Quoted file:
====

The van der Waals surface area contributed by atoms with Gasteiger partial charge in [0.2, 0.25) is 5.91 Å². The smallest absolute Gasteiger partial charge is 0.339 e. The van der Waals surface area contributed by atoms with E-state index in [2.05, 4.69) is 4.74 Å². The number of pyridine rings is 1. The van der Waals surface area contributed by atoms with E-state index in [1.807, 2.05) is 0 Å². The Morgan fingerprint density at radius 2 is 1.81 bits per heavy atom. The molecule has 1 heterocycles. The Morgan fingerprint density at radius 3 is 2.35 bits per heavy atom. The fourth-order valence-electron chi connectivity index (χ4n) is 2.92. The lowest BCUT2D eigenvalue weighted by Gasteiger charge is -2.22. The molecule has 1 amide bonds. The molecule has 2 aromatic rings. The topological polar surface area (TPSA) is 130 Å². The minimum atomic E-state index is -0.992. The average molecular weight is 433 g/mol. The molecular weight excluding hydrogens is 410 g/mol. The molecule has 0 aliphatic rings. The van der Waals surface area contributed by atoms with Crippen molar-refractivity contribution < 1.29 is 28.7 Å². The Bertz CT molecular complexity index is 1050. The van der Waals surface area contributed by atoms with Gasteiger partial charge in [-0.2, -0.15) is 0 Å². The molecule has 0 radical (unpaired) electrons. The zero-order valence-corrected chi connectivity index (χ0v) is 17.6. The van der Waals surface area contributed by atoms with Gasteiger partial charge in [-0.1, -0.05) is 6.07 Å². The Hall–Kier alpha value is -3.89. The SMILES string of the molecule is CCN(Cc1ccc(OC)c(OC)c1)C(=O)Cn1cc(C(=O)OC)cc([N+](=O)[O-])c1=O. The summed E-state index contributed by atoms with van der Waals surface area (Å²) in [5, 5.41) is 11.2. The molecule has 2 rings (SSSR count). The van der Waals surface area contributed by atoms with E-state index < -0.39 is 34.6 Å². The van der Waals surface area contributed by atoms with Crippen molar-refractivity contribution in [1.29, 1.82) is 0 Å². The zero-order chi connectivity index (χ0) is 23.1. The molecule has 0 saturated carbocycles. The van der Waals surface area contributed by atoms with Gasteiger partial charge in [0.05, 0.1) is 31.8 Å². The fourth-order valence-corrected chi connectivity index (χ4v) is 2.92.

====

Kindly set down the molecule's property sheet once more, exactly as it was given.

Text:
The van der Waals surface area contributed by atoms with Gasteiger partial charge in [0.2, 0.25) is 5.91 Å². The smallest absolute Gasteiger partial charge is 0.339 e. The van der Waals surface area contributed by atoms with E-state index in [2.05, 4.69) is 4.74 Å². The number of pyridine rings is 1. The van der Waals surface area contributed by atoms with E-state index in [1.807, 2.05) is 0 Å². The Morgan fingerprint density at radius 2 is 1.81 bits per heavy atom. The molecule has 1 heterocycles. The Morgan fingerprint density at radius 3 is 2.35 bits per heavy atom. The fourth-order valence-electron chi connectivity index (χ4n) is 2.92. The lowest BCUT2D eigenvalue weighted by Gasteiger charge is -2.22. The molecule has 1 amide bonds. The molecule has 2 aromatic rings. The topological polar surface area (TPSA) is 130 Å². The minimum atomic E-state index is -0.992. The average molecular weight is 433 g/mol. The molecular weight excluding hydrogens is 410 g/mol. The molecule has 0 aliphatic rings. The van der Waals surface area contributed by atoms with Crippen molar-refractivity contribution < 1.29 is 28.7 Å². The Bertz CT molecular complexity index is 1050. The van der Waals surface area contributed by atoms with Gasteiger partial charge in [-0.2, -0.15) is 0 Å². The molecule has 0 radical (unpaired) electrons. The zero-order valence-corrected chi connectivity index (χ0v) is 17.6. The van der Waals surface area contributed by atoms with Gasteiger partial charge in [-0.1, -0.05) is 6.07 Å². The Hall–Kier alpha value is -3.89. The SMILES string of the molecule is CCN(Cc1ccc(OC)c(OC)c1)C(=O)Cn1cc(C(=O)OC)cc([N+](=O)[O-])c1=O. The summed E-state index contributed by atoms with van der Waals surface area (Å²) in [5, 5.41) is 11.2. The molecule has 2 rings (SSSR count). The van der Waals surface area contributed by atoms with E-state index < -0.39 is 34.6 Å². The van der Waals surface area contributed by atoms with Crippen molar-refractivity contribution in [1.29, 1.82) is 0 Å². The zero-order chi connectivity index (χ0) is 23.1. The molecule has 0 saturated carbocycles. The van der Waals surface area contributed by atoms with Gasteiger partial charge in [0.05, 0.1) is 31.8 Å². The fourth-order valence-corrected chi connectivity index (χ4v) is 2.92.